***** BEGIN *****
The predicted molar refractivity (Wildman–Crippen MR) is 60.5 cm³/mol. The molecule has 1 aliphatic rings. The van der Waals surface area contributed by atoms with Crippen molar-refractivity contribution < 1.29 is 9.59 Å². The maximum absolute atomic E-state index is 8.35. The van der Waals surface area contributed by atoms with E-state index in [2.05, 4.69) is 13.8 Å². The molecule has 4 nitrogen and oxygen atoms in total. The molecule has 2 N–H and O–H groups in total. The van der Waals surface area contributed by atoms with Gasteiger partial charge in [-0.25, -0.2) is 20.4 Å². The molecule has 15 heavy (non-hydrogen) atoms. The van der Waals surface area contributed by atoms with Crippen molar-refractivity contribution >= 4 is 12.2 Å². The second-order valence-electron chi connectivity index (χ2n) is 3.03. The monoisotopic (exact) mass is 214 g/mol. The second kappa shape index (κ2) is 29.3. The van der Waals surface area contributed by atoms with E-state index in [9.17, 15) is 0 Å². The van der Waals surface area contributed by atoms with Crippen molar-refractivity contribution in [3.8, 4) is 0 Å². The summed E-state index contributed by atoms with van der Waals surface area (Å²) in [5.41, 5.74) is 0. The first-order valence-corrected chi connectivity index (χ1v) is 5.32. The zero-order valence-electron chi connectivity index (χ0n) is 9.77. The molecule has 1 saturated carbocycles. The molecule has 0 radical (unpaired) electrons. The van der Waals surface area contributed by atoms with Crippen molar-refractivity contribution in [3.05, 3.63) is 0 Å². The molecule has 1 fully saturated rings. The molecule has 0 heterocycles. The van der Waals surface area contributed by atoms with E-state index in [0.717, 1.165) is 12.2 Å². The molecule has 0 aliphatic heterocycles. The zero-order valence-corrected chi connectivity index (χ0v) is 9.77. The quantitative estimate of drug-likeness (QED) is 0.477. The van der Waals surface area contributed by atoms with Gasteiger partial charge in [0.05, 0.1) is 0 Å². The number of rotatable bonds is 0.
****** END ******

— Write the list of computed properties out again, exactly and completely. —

The predicted molar refractivity (Wildman–Crippen MR) is 60.5 cm³/mol. The molecule has 1 aliphatic rings. The van der Waals surface area contributed by atoms with Crippen molar-refractivity contribution < 1.29 is 9.59 Å². The maximum absolute atomic E-state index is 8.35. The van der Waals surface area contributed by atoms with E-state index in [2.05, 4.69) is 13.8 Å². The molecule has 4 nitrogen and oxygen atoms in total. The molecule has 2 N–H and O–H groups in total. The van der Waals surface area contributed by atoms with Gasteiger partial charge in [-0.25, -0.2) is 20.4 Å². The molecule has 15 heavy (non-hydrogen) atoms. The van der Waals surface area contributed by atoms with Crippen molar-refractivity contribution >= 4 is 12.2 Å². The second-order valence-electron chi connectivity index (χ2n) is 3.03. The monoisotopic (exact) mass is 214 g/mol. The second kappa shape index (κ2) is 29.3. The van der Waals surface area contributed by atoms with E-state index in [9.17, 15) is 0 Å². The van der Waals surface area contributed by atoms with Crippen molar-refractivity contribution in [3.8, 4) is 0 Å². The summed E-state index contributed by atoms with van der Waals surface area (Å²) in [5.41, 5.74) is 0. The first-order valence-corrected chi connectivity index (χ1v) is 5.32. The zero-order valence-electron chi connectivity index (χ0n) is 9.77. The molecule has 1 saturated carbocycles. The molecule has 0 radical (unpaired) electrons. The van der Waals surface area contributed by atoms with Crippen molar-refractivity contribution in [3.05, 3.63) is 0 Å². The molecule has 1 fully saturated rings. The molecule has 0 heterocycles. The van der Waals surface area contributed by atoms with E-state index in [0.717, 1.165) is 12.2 Å². The molecule has 0 aliphatic heterocycles. The zero-order valence-corrected chi connectivity index (χ0v) is 9.77. The quantitative estimate of drug-likeness (QED) is 0.477. The van der Waals surface area contributed by atoms with Gasteiger partial charge in [0.05, 0.1) is 0 Å². The number of rotatable bonds is 0.